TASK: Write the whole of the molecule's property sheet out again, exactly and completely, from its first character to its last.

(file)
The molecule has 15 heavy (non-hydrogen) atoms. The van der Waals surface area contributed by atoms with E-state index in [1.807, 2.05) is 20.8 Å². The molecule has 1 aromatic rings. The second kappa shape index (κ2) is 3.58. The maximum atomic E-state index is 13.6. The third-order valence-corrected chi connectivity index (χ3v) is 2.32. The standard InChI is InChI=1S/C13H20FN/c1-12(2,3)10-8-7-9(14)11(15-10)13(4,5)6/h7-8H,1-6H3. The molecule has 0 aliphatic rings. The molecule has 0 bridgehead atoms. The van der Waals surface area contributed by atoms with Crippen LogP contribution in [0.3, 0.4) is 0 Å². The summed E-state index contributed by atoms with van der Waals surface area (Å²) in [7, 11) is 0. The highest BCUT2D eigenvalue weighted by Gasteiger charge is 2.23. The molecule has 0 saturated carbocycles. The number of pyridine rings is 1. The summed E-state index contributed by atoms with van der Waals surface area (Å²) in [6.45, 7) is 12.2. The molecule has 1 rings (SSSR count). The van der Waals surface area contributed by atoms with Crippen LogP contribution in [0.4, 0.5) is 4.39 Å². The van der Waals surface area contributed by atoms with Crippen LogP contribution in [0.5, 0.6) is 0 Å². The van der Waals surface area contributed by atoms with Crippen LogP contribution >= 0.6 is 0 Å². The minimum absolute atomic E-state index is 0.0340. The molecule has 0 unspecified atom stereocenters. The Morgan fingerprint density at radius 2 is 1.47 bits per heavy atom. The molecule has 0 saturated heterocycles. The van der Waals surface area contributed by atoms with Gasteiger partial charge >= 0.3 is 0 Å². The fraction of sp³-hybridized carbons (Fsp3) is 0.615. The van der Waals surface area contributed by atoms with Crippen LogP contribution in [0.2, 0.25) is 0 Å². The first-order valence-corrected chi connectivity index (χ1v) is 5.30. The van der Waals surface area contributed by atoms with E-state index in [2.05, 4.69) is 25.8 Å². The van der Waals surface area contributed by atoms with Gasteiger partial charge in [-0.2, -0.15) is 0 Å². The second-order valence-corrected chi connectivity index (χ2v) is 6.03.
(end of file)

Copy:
The molecule has 15 heavy (non-hydrogen) atoms. The van der Waals surface area contributed by atoms with E-state index in [1.807, 2.05) is 20.8 Å². The molecule has 1 aromatic rings. The second kappa shape index (κ2) is 3.58. The maximum atomic E-state index is 13.6. The third-order valence-corrected chi connectivity index (χ3v) is 2.32. The standard InChI is InChI=1S/C13H20FN/c1-12(2,3)10-8-7-9(14)11(15-10)13(4,5)6/h7-8H,1-6H3. The molecule has 0 aliphatic rings. The molecule has 0 bridgehead atoms. The van der Waals surface area contributed by atoms with Crippen LogP contribution in [0.3, 0.4) is 0 Å². The summed E-state index contributed by atoms with van der Waals surface area (Å²) in [7, 11) is 0. The highest BCUT2D eigenvalue weighted by Gasteiger charge is 2.23. The molecule has 0 saturated carbocycles. The number of pyridine rings is 1. The summed E-state index contributed by atoms with van der Waals surface area (Å²) in [6.45, 7) is 12.2. The molecule has 1 rings (SSSR count). The van der Waals surface area contributed by atoms with Crippen LogP contribution in [0.4, 0.5) is 4.39 Å². The van der Waals surface area contributed by atoms with Crippen LogP contribution in [0.5, 0.6) is 0 Å². The van der Waals surface area contributed by atoms with Crippen LogP contribution >= 0.6 is 0 Å². The minimum absolute atomic E-state index is 0.0340. The molecule has 0 unspecified atom stereocenters. The Morgan fingerprint density at radius 2 is 1.47 bits per heavy atom. The molecule has 0 saturated heterocycles. The van der Waals surface area contributed by atoms with Gasteiger partial charge >= 0.3 is 0 Å². The fraction of sp³-hybridized carbons (Fsp3) is 0.615. The van der Waals surface area contributed by atoms with Crippen LogP contribution in [0.2, 0.25) is 0 Å². The first-order valence-corrected chi connectivity index (χ1v) is 5.30. The van der Waals surface area contributed by atoms with E-state index in [2.05, 4.69) is 25.8 Å². The van der Waals surface area contributed by atoms with Gasteiger partial charge in [-0.2, -0.15) is 0 Å². The second-order valence-corrected chi connectivity index (χ2v) is 6.03.